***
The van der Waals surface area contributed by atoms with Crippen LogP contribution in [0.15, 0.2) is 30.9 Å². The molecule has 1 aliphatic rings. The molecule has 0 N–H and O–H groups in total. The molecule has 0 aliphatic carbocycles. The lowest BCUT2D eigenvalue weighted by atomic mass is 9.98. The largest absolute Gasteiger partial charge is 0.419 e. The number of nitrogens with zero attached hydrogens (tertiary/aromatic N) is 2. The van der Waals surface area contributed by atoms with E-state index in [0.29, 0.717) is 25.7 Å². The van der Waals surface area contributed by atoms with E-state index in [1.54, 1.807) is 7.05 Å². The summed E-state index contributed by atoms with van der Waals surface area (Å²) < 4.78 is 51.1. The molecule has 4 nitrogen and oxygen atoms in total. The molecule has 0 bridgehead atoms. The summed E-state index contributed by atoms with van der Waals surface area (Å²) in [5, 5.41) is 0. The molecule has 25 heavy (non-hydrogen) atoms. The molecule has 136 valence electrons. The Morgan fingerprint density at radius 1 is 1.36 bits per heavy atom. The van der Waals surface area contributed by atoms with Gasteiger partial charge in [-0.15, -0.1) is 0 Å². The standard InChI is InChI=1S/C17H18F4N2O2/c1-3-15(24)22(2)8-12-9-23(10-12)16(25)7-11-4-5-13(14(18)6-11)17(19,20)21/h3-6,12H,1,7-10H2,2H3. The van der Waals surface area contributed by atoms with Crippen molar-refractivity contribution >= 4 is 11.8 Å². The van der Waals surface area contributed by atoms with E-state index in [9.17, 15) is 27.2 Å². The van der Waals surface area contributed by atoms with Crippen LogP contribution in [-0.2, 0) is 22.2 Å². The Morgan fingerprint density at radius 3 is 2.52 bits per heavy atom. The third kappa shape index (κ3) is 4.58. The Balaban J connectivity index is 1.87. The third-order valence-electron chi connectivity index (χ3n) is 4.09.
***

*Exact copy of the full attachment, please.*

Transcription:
The van der Waals surface area contributed by atoms with Crippen LogP contribution in [0.15, 0.2) is 30.9 Å². The molecule has 1 aliphatic rings. The molecule has 0 N–H and O–H groups in total. The molecule has 0 aliphatic carbocycles. The lowest BCUT2D eigenvalue weighted by atomic mass is 9.98. The largest absolute Gasteiger partial charge is 0.419 e. The number of nitrogens with zero attached hydrogens (tertiary/aromatic N) is 2. The van der Waals surface area contributed by atoms with E-state index in [0.29, 0.717) is 25.7 Å². The van der Waals surface area contributed by atoms with E-state index in [1.54, 1.807) is 7.05 Å². The summed E-state index contributed by atoms with van der Waals surface area (Å²) < 4.78 is 51.1. The molecule has 4 nitrogen and oxygen atoms in total. The molecule has 0 bridgehead atoms. The summed E-state index contributed by atoms with van der Waals surface area (Å²) in [5, 5.41) is 0. The molecule has 25 heavy (non-hydrogen) atoms. The molecule has 136 valence electrons. The Morgan fingerprint density at radius 1 is 1.36 bits per heavy atom. The van der Waals surface area contributed by atoms with Gasteiger partial charge in [-0.15, -0.1) is 0 Å². The standard InChI is InChI=1S/C17H18F4N2O2/c1-3-15(24)22(2)8-12-9-23(10-12)16(25)7-11-4-5-13(14(18)6-11)17(19,20)21/h3-6,12H,1,7-10H2,2H3. The van der Waals surface area contributed by atoms with Crippen molar-refractivity contribution >= 4 is 11.8 Å². The van der Waals surface area contributed by atoms with E-state index in [9.17, 15) is 27.2 Å². The van der Waals surface area contributed by atoms with Crippen LogP contribution in [-0.2, 0) is 22.2 Å². The Morgan fingerprint density at radius 3 is 2.52 bits per heavy atom. The third kappa shape index (κ3) is 4.58. The Balaban J connectivity index is 1.87. The third-order valence-electron chi connectivity index (χ3n) is 4.09.